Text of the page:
May Sarton Courtesy NY Public Libraries

May Sarton
Courtesy NY Public Libraries

Although I’m partial to miracles and tend towards the intuitive, I can indeed think methodically when absolutely necessary. As it happens, I’m currently engaging in a nightly process of painful ratiocination, which I am bound and determined to survive. Working with a master wordsmith, I am studying what amounts to syntax on steroids, breaking down lovely lyrical prose into nominative predicates and adjectival infinitive phrases so that I can put them back together into suspended sentences and braided metaphors. This goes well beyond what I studied at Hopkins, and that was difficult enough for me. Syntactical ratiocination — now that’s kind of a fun phrase.


Ratiocinating Serenity

Since the enlightenment, human beings have put most of their energy into ratiocination. Everything must be sorted out and put into its proper, logical box. “It just doesn’t make sense,” is the ultimate dis.

For someone like me who grew up in a dysfunctional home, the need to “figure things out” is even stronger. In order to stay safe and keep things from blowing apart, kids in such homes feel they must know at all times what everyone is thinking and feeling so that they can control what’s going to happen. All children have a sense of over-responsibility; they think the world revolves around them and everything is a response to them. This is complicated in a volatile home because figuring out how to control circumstances feels like a matter of survival and it sometimes is.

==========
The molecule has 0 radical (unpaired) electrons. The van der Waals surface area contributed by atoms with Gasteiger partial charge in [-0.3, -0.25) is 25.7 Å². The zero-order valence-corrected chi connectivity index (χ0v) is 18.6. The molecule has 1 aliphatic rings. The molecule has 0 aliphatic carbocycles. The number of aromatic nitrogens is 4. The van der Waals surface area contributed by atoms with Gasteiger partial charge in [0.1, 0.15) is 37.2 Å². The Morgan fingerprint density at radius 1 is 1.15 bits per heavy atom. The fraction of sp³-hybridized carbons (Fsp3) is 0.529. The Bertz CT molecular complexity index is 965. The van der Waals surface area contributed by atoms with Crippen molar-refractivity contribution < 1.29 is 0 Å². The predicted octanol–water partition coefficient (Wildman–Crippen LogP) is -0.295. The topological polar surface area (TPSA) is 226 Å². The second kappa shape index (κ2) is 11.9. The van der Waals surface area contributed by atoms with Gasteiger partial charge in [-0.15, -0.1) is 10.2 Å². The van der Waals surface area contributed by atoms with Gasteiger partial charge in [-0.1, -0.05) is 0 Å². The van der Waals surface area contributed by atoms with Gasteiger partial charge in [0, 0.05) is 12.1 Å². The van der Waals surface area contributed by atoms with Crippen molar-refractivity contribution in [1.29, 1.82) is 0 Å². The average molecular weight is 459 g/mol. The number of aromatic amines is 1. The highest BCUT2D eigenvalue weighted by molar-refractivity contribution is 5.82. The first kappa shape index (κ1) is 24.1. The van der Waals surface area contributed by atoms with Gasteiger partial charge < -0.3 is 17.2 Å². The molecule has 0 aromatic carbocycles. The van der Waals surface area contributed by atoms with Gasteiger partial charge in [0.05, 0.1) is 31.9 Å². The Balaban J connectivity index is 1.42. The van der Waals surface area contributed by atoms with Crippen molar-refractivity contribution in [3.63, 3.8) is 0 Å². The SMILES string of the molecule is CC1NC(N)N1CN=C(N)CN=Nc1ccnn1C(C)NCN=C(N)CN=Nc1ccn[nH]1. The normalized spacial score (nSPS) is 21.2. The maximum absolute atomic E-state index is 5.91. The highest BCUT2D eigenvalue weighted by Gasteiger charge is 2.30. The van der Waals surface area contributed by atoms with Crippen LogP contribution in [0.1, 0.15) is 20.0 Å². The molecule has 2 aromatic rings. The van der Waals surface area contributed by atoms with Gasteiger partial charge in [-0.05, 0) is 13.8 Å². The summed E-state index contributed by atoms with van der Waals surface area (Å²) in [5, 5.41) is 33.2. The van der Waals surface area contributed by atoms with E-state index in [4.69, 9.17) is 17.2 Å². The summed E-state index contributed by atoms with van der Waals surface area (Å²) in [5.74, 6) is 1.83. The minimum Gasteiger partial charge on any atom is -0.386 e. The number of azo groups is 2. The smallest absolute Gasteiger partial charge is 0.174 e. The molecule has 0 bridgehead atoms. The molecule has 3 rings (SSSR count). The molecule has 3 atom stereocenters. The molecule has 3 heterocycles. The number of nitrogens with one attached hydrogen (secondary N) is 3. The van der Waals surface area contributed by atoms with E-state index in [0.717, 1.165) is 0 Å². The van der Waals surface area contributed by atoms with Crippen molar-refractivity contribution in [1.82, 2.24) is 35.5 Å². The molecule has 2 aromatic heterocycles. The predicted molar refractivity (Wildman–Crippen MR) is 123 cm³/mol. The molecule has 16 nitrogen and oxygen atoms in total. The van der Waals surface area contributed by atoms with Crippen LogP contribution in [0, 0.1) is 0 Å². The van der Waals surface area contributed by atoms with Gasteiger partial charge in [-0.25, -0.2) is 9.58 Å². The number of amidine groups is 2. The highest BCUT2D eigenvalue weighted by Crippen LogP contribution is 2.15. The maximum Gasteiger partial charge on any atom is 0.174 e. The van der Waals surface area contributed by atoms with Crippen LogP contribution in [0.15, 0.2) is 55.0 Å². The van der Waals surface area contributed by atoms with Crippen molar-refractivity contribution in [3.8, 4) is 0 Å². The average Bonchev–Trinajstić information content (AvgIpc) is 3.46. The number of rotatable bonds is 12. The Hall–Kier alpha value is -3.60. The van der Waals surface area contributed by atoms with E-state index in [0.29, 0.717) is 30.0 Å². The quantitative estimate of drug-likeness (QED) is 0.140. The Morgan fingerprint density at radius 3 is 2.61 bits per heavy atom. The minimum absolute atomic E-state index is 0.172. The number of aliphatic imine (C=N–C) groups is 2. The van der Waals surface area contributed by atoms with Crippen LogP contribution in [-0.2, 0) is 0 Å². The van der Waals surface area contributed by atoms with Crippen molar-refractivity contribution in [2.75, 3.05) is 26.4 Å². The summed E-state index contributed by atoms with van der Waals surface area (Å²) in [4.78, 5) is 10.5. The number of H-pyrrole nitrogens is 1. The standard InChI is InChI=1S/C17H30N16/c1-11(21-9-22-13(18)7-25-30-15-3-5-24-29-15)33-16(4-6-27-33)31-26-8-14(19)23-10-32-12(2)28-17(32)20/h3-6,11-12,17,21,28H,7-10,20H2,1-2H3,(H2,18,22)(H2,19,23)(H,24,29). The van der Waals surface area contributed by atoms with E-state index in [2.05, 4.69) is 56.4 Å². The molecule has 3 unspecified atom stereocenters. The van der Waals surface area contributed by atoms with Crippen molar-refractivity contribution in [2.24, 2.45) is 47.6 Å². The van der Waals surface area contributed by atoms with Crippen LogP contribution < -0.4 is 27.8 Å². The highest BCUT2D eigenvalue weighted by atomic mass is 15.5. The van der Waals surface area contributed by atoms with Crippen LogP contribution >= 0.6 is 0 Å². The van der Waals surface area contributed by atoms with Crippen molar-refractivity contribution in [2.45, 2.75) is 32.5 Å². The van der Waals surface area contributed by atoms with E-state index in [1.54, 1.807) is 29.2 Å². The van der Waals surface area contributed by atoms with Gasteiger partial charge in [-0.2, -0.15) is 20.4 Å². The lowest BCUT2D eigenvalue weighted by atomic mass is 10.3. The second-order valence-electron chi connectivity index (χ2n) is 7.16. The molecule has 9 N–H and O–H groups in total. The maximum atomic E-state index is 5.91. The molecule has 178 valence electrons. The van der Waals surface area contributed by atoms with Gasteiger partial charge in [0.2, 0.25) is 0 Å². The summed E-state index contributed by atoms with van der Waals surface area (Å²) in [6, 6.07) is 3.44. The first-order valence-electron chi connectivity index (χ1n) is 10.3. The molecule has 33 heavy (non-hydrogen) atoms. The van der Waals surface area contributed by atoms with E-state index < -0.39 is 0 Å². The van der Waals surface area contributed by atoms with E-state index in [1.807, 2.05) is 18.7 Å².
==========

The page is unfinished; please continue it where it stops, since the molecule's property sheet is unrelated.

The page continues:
Of course you can’t *know* what other people are thinking and feeling, and you can’t control their emotions or actions. Which is why people from dysfunctional homes find so much solace and recovery in Al-Anon, the twelve-step program for friends and families of alcoholics. There they learn to keep the focus on their own feelings and actions through the Serenity Prayer:

“God, grant me the serenity to accept the things I cannot change,

the courage to change the things I can,

and the wisdom to know the difference.”

What a relief to let go of the illusion of control and the need to figure things out!

The Serenity Prayer, which is used in all twelve-step programs, describes ratiocination from a God perspective. This might sound like an oxymoron. But if you believe in God, it makes perfect sense to rely on this Higher Power to help you sort out what you can and cannot change. Other people, places, and things are on the “cannot” list. But our baggage (history) may keep us from ratiocinating this out on our own.

Mind, Body, Spirit, Not Necessarily in that Order

I found the Oxford Dictionary’s two model sentences for ratiocination to be odd:

“One of his premises is that ratiocination is dependent on emotion, as mind is on body.”

And this: “One fondly imagines that one reaches opinions by personal ratiocination, but of course many of them one inherits.”

So underneath all of our pondering and “figuring out” are serotonin levels and cortisol rushes and veiled memories. We may think our minds rule supreme, that ratiocination is the highest function, but in fact we’re often ruled by heart and soul. Our gut, if you will.